Sunday, April 16, 2000

Closing time at the Elder




BY PETER BRONSON
The Cincinnati Enquirer

        The Elder Cafe wears a suit of weather-beaten plywood and peeling green paint that was applied on some long distant day like smeared lipstick at closing time. It's a missing tooth in the smile of Findlay Market, where old dowager buildings wear fresh makeup and stylish new outfits to sell salsa, mushrooms and “certified organic free-range chicken eggs.”

        The Elder was a foul-mouthed hooker at a church bazaar. Now it's closed for at least a year, probably forever, declared a nuisance by the court.

        “Hallelujah,” said Gary Mallin when he heard the news. The bar next door to his store, Leader Furniture, has been a constant, pounding headache of “cussing, yelling, screaming, shootings, killings, knife fights . . .” — don't get him started.

        “I yelled loud,” he said. “I'd call the police three or four times a day.”

        The cops made eight drug busts in six weeks. The menu at the Elder Cafe included draft or bottle, Percocet, weed, crack or heroin.

        A hidden drug stash was carved into the end of the bar. Cops said they went in one time and found heroin cooking in the microwave.

        “Just look at the police records,” said Marty Milligan, site manager of Findlay Market. “Everybody wanted him out.”

        “Him” was Elder owner Jerome Grogan of Hyde Park, who waged a six-week court battle to fight for what his lawyers called “a legitimate business.” Mr. Grogan cleared $100,000 a year from the Elder, but was nothing more than an “absentee landlord,” according to Common Pleas Judge Thomas Crush.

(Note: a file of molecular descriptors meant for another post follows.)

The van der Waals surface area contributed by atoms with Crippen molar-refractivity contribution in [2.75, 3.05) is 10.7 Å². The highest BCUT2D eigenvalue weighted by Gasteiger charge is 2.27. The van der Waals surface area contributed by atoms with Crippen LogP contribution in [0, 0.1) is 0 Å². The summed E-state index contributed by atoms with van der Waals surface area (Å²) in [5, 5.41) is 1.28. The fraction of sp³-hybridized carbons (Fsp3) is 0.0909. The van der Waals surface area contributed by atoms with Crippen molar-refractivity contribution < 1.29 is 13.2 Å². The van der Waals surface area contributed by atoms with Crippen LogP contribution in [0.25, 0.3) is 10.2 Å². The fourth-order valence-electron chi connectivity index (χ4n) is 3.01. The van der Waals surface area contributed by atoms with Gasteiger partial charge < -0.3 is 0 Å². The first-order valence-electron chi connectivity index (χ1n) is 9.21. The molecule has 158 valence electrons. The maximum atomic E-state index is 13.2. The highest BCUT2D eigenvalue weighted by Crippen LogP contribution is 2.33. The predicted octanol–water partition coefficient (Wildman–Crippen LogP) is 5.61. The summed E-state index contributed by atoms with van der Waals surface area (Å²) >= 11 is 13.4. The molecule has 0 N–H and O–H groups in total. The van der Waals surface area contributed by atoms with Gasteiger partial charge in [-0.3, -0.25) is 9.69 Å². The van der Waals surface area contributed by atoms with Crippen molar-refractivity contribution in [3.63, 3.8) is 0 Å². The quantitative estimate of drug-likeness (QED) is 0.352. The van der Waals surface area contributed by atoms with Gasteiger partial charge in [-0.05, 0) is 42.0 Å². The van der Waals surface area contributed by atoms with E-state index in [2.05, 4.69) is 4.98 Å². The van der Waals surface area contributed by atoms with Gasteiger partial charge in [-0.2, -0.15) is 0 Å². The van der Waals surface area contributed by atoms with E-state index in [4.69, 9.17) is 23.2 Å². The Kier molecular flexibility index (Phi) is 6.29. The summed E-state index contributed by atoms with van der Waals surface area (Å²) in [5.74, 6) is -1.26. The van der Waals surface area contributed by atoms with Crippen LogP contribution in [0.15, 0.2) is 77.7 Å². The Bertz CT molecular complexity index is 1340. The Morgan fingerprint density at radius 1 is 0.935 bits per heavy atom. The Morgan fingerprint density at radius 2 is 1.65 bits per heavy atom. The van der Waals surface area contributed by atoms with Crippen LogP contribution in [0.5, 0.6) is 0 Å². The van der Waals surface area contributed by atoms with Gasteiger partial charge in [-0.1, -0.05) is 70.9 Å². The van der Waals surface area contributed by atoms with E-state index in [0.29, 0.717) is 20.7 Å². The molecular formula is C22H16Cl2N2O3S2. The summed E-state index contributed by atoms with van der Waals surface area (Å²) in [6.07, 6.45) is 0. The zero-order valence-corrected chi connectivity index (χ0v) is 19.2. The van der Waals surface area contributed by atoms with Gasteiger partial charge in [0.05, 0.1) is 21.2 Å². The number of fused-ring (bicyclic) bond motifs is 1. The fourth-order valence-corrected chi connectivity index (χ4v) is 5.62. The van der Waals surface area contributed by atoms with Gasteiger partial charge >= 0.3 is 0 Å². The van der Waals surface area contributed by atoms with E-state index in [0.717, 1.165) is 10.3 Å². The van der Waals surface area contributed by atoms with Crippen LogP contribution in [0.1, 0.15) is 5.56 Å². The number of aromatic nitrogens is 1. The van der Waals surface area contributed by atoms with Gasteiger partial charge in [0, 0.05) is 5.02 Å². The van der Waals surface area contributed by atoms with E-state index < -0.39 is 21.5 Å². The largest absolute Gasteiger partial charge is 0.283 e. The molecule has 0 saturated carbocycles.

Mr. Grogan's lawyers argued that he was a scapegoat in a City Hall conspiracy to clean up the Market area on Elder between Elm and Race streets.

        The neighbors laughed. “There was no plot,” said Mr. Mallin. “There has always been a bar next door, and there was never a problem.”

        The Elder was different. “My customers were afraid,” he said.

        “I used to hold onto my check comin' in here,” said shopper Kimberly Hinton. Now, she said, “It's beautiful.”

        Mr. Milligan said that on a typical day the Elder would spill forth a chug-a-lug crowd like an upended beer bottle. Druggies and stumbling drunks would wander the block with twisted paper bags of wine, scaring off the suburbanites and downtown workers the Market needs.

        “Jerry (Grogan) said it would never happen, he even bragged that the city could never close him down,” Mr. Milligan said.

        The trial took place in a quiet, carpeted courtroom behind red drapes, a long way from the peeling paint and cigarette butts that adorn the Elder's doorway.

        After listening to an objection to an objection to an objection, Judge Crush was down to the dregs of his patience. “At any rate, whatever,” he ruled.

        “So I have seen the evidence, I have heard it. It has been going for weeks. It's not a difficult case.”

        His decision is like a breath of clean air in a stale, smoky bar: “Nuisance is something, in general terms, that bothers other people. If this had never bothered anybody, I guess nobody would have ever complained. Obviously, it bothered enough people, they got city council to do something.”

        Finally, in January 1999, an Elder customer was shot and killed at the bar — and a room full of witnesses saw nothing.

        The cops moved in. The rest is Over-the-Rhine history.

        So is the Elder Cafe. And the people on the street said, “Hallelujah.”

        Peter Bronson is editorial page editor of The Enquirer. If you have questions or comments, call 768-8301, or write to 312 Elm Street, Cincinnati, Ohio 45202.

BRONSON ARCHIVE